About 7 percent of Americans have asthma, and about 4,500 of them die from attacks every year, said Dr. Elliot Israel, director of Clinical Research in the Pulmonary Division at Brigham and Women’s Hospital.

Attacks can be triggered by exercise, stress, environmental factors like smoke, or they can be spontaneous, he said.

A person suffering an attack, he said, experiences a feeling of suffocation, which can last for a few minutes or longer.

“The sensation of not being able to get your breath is an awful one, that’s used to torture people,” said Israel. “Waterboarding is the sensation that you’re drowning, and that gets people to give up their secrets.”

He said it was difficult without knowing the evidence to speculate about whether prosecutors could prove conclusively that the fear and running sparked by the shooting caused Rowell’s asthma attack, but said, “I think you could make a pretty good case.”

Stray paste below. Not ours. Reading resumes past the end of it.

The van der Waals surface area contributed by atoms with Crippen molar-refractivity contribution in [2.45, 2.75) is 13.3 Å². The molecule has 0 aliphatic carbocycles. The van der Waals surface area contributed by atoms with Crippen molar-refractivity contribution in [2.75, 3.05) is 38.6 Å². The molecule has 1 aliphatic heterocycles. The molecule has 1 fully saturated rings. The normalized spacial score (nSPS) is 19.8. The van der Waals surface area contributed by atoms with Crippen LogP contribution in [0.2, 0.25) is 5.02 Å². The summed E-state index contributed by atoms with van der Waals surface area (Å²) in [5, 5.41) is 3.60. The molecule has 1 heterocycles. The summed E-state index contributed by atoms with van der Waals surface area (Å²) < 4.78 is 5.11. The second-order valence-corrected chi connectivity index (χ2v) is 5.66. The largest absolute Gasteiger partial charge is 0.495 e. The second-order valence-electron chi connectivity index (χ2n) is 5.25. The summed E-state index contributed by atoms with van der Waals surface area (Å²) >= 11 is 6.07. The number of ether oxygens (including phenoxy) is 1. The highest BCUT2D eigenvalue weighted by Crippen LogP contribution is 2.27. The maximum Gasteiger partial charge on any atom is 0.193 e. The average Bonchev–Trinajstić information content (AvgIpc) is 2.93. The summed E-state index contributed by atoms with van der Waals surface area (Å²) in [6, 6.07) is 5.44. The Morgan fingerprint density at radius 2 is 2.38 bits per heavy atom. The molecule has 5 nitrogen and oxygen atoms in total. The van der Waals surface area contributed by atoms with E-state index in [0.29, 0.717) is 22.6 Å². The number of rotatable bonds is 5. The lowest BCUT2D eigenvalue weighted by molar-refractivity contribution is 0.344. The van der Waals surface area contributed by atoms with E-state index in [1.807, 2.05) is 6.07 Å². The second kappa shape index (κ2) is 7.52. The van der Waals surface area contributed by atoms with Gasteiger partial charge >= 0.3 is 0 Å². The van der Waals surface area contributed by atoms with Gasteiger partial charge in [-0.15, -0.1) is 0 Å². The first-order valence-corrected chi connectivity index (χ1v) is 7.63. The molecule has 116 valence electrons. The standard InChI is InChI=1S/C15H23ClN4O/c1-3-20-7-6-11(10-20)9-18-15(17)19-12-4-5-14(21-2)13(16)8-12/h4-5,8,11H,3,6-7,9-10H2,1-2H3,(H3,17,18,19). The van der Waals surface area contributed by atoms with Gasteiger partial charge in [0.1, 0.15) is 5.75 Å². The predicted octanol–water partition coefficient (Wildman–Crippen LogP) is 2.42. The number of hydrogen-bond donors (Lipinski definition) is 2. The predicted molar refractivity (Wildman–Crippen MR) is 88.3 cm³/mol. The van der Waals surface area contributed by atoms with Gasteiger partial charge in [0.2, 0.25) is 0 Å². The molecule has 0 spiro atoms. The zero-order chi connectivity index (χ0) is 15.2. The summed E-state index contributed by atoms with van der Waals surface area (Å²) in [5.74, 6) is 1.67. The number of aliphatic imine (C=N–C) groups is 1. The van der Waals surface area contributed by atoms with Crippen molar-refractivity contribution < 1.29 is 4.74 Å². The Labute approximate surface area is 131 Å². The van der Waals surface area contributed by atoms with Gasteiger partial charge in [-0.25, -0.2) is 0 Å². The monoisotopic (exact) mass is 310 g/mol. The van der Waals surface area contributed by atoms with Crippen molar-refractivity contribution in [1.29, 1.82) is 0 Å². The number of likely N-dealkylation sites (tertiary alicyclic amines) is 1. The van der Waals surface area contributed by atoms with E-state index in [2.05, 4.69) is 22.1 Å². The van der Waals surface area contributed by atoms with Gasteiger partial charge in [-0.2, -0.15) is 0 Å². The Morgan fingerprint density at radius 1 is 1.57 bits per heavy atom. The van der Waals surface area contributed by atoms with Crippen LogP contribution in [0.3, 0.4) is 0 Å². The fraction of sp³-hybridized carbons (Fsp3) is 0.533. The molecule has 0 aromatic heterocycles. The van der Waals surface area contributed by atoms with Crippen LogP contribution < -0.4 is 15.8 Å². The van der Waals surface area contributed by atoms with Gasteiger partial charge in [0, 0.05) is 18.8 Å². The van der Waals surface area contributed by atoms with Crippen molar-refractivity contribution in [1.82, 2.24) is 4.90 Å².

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But criminal defense attorney Christopher Belezos said he saw the Stallings case not as first-degree murder, but as involuntary manslaughter, which is charged when an individual acts recklessly and with disregard for the safety of others, but with no intent to kill.

There are simply too many intervening factors, Belezos said, between the shots fired and the asthma attack for Stallings’s acts to be considered the “proximate cause” of death.

In the Rhoades case, Belezos noted, the defendant was accused of setting a fire in an apartment. Three residents were killed, and a firefighter had a fatal heart attack while fighting the fire.

Though the defendant’s conviction in the firefighter’s death was overturned because of a flawed jury instruction, the court found that “the evidence supported an inference that Rhoades’ actions were the proximate cause of [the firefighter’s] death.”